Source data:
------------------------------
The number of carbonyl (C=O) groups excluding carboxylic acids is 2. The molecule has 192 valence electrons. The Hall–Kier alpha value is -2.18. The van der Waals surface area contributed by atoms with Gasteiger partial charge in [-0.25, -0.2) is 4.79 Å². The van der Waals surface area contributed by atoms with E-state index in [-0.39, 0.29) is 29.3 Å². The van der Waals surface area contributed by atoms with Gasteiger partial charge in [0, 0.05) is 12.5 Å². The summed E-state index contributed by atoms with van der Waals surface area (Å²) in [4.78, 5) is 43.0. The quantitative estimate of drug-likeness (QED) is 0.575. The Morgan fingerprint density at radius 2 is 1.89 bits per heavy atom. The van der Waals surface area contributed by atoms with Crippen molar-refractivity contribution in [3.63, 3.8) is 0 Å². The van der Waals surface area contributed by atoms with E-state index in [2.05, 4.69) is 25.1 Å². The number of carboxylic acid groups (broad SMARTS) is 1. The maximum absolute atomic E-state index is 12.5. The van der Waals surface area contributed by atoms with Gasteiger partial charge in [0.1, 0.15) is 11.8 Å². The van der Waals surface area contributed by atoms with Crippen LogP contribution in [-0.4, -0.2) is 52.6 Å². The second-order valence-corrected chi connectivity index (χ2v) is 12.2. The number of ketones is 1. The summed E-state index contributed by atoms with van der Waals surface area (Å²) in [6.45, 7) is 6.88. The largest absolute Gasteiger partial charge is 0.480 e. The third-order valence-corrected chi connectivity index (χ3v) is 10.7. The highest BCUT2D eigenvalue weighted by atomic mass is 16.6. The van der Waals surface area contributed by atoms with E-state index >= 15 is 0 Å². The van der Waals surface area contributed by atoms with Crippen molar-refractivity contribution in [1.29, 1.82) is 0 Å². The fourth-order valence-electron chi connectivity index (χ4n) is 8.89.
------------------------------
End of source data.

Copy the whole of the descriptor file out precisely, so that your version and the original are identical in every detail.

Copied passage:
The number of carbonyl (C=O) groups excluding carboxylic acids is 2. The molecule has 192 valence electrons. The Hall–Kier alpha value is -2.18. The van der Waals surface area contributed by atoms with Gasteiger partial charge in [-0.25, -0.2) is 4.79 Å². The van der Waals surface area contributed by atoms with E-state index in [-0.39, 0.29) is 29.3 Å². The van der Waals surface area contributed by atoms with Gasteiger partial charge in [0, 0.05) is 12.5 Å². The summed E-state index contributed by atoms with van der Waals surface area (Å²) in [4.78, 5) is 43.0. The quantitative estimate of drug-likeness (QED) is 0.575. The Morgan fingerprint density at radius 2 is 1.89 bits per heavy atom. The van der Waals surface area contributed by atoms with Crippen molar-refractivity contribution in [3.63, 3.8) is 0 Å². The van der Waals surface area contributed by atoms with E-state index in [2.05, 4.69) is 25.1 Å². The number of carboxylic acid groups (broad SMARTS) is 1. The maximum absolute atomic E-state index is 12.5. The van der Waals surface area contributed by atoms with Gasteiger partial charge in [0.1, 0.15) is 11.8 Å². The van der Waals surface area contributed by atoms with Crippen LogP contribution in [-0.4, -0.2) is 52.6 Å². The second-order valence-corrected chi connectivity index (χ2v) is 12.2. The number of ketones is 1. The summed E-state index contributed by atoms with van der Waals surface area (Å²) in [6.45, 7) is 6.88. The largest absolute Gasteiger partial charge is 0.480 e. The third-order valence-corrected chi connectivity index (χ3v) is 10.7. The highest BCUT2D eigenvalue weighted by atomic mass is 16.6. The van der Waals surface area contributed by atoms with E-state index >= 15 is 0 Å². The van der Waals surface area contributed by atoms with Crippen molar-refractivity contribution in [1.29, 1.82) is 0 Å². The fourth-order valence-electron chi connectivity index (χ4n) is 8.89.